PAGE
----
Understanding India: The Question Of Muslim Identity

Understanding India: The Question Of Muslim Identity
Two decades ago, Shohini, asked me, ‘we (Indians and Pakistanis) are born of the same womb, why have your faces started to resemble the middle eastern people more?’

Shohini Mukherjee was from New Delhi, and doing a degree in biochemistry from the University of Glasgow, Scotland. What made her ask me this?

She must have been thinking about it. People around her – back in India – must have been talking about it. A few years later, while browsing through some Indian newspapers available online, I harked upon an article in The Hindu. The crux of the piece was what Shohini had asked me all those years ago - why have the Pakistanis abandoned their Indian identity and leaned closer to the Middle East – claiming an Arab-Persian identity instead. A sense of pain and anguish in the article was too obvious to hide.

Indian wounds are perhaps deeper than their claims of Pakistan’s involvement in cross border terrorism, or waging four wars against India, claiming Kashmir, or even falling asunder from them in 1947. To add insult to injury, the Partition proved to be a bloody one – leaving deep scars – that however could be healed with time. But it didn’t happen. There was something more to it, brewing deeply, but not so visibly, which perhaps had to wait for decades to surface – the notion of Pakistan discarding its Indian identity. It had so far remained a topic of discussion among historians and political science scholars, until we heard it loud and clear in response to two videos, titled Understanding India, where our aim was to explore the various dimensions of Modi’s India. A simple quest to know today’s India. Nothing more.

In response to our talk with notable political scientist and author of Jinnah: His Successes, Failure and Role in History, Dr. Ishtiaq Ahmed – published on YouTube – the general response from the Indian audience centered on one point: all Muslims from India and Pakistan are converts from Hindus; and that they have disowned their origin – the Hindutva – the Hinduness.

One may like to say that these are uneducated retorts by common Indians, but that makes it more dangerous. Implying that Indians have been so deeply indoctrinated with a concocted history and xenophobia about Pakistan that has infused a dangerous nationalism in them. This is more problematic than Kashmir, or the blame game of terrorism, or other things that have soured relations between the two adjoining nations.

Even if these core issues have been addressed, the perturbing question of Muslim identity remains unsolved – and what will solve it? Or, what can solve it? The demand appears to be very clear: discard your Muslim identity and adopt Hindu outlook and culture.

Talking to Karan Thapar on his show The Wire – published on YouTube on 23rd April 2023, the executive deputy director of Hindus for Human Rights, a USA based organization, Nikhil Mandalaparthy, narrated the details of his yatra through 9 Indian states. The purpose of this pan-Indian tour was to probe and explore Islamophobia in India. The story Mandalaparthy tells paints a bleak picture of Hindu-Muslim relations in his country that boasts of being the largest democracy in the world with a secular constitution. Many liberal scholars in Pakistan, including Dr. Ishtiaq Ahmed, believe that the current Islamophobia in India is a response to religious extremism and hatred towards Hindus in Pakistan. According to Mandalaparthy, Muslims who shave their beards, wear western dresses and speak Hindi and not Urdu, are considered more acceptable in the Indian society. We are talking about today’s India. The problem is probably more complicated than the Muslim faith. It’s a question of assimilation, discarding individual, personal identity as a Muslim, disowning Urdu language, disregarding Muslim history of India or anything that has anything to do with the Muslim rule in India, including the architecture.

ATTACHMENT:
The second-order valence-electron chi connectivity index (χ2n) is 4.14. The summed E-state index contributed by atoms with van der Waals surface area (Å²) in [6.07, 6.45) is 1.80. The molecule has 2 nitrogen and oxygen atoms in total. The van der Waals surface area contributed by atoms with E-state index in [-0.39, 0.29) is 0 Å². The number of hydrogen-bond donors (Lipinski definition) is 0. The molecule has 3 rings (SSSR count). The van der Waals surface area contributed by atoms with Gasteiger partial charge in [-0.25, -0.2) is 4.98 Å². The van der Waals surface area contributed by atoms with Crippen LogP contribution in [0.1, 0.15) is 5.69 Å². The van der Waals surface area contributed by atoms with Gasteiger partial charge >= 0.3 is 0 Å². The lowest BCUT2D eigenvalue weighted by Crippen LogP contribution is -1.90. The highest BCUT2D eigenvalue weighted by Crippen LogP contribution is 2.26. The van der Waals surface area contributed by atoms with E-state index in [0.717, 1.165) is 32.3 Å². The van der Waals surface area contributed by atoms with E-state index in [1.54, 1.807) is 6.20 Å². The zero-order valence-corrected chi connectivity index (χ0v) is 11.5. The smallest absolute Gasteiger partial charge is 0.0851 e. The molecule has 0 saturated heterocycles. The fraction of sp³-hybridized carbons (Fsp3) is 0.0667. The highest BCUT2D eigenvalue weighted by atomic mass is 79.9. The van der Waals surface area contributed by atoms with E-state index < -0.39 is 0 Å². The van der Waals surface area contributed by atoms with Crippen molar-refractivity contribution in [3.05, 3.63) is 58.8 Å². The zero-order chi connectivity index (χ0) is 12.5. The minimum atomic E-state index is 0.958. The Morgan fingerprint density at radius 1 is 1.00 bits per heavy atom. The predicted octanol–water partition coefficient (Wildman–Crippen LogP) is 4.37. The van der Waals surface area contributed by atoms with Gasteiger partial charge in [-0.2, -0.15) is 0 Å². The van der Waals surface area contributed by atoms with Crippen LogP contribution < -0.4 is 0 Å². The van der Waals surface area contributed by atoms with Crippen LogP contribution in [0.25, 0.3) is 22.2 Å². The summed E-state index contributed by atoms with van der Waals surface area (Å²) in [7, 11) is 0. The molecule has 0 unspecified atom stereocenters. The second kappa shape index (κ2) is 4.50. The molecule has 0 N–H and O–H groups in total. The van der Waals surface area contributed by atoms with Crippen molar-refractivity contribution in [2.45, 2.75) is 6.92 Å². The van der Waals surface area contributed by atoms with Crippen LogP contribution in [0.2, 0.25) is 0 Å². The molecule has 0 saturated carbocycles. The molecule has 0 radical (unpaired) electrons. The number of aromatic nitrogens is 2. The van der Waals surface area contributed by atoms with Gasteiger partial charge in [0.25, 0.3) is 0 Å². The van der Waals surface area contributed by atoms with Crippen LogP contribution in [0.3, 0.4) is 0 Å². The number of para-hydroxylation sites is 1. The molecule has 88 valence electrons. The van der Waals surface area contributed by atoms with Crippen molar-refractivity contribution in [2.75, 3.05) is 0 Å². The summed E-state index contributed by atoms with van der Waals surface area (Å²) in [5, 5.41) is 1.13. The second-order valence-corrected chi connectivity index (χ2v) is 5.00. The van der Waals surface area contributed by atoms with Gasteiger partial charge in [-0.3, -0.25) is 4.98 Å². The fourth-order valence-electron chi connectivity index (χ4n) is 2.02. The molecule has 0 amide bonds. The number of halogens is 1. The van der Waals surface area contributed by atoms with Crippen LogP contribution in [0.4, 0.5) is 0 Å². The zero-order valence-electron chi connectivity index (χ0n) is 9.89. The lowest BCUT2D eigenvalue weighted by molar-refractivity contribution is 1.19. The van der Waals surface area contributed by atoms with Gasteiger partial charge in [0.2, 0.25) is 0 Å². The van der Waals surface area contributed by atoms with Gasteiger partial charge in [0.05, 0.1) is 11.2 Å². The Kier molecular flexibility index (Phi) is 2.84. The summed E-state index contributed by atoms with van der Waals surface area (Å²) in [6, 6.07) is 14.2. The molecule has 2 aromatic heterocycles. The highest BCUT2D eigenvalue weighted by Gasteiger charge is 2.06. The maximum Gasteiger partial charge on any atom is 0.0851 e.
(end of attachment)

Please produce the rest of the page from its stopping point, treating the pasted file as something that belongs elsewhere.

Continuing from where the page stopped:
Last year in May, the BJP demanded the renaming of Jinnah tower in the Guntur district of Andhra Pradesh, India. The list is long. Mughal architecture, Mughal history, or anything associated with the Mughals is unacceptable – the Mughals were the usurpers, they looted India, they polluted India and converted Hindus by force. So, that’s the kind of sentiments we have in today’s India – Kashmir, terrorism, warmongering are ostensibly the offshoots of this basic problem.

One can argue that the Two Nation Theory that created Pakistan is the basic cause for these sentiments. But at the same time, one can also argue that these sentiments were always there before Partition took place and Jinnah and other Muslims leaders could sense it.

Therefore, the Two Nation Theory came into being as a response to these already existing sentiments, which have been nurtured for long hidden under the rug of political correctness. All that Modi had to do was to remove the rug and there they were, in all their ugly glory. In that case, when Pakistan endeavors to engage with India on core issues like Kashmir, terrorism, trade and peace, it is just beating about the bush. The wounds are perhaps not caused by the partition of mother India, it’s a long painful history of Muslim rule in their country.

Sane, serious-minded people from both sides should sit down and think. Feeling angry doesn’t serve anyone well.

The author holds a PhD from the University of Glasgow, UK. He hosts a political talk show on TV and appears as a political commentator in TV shows.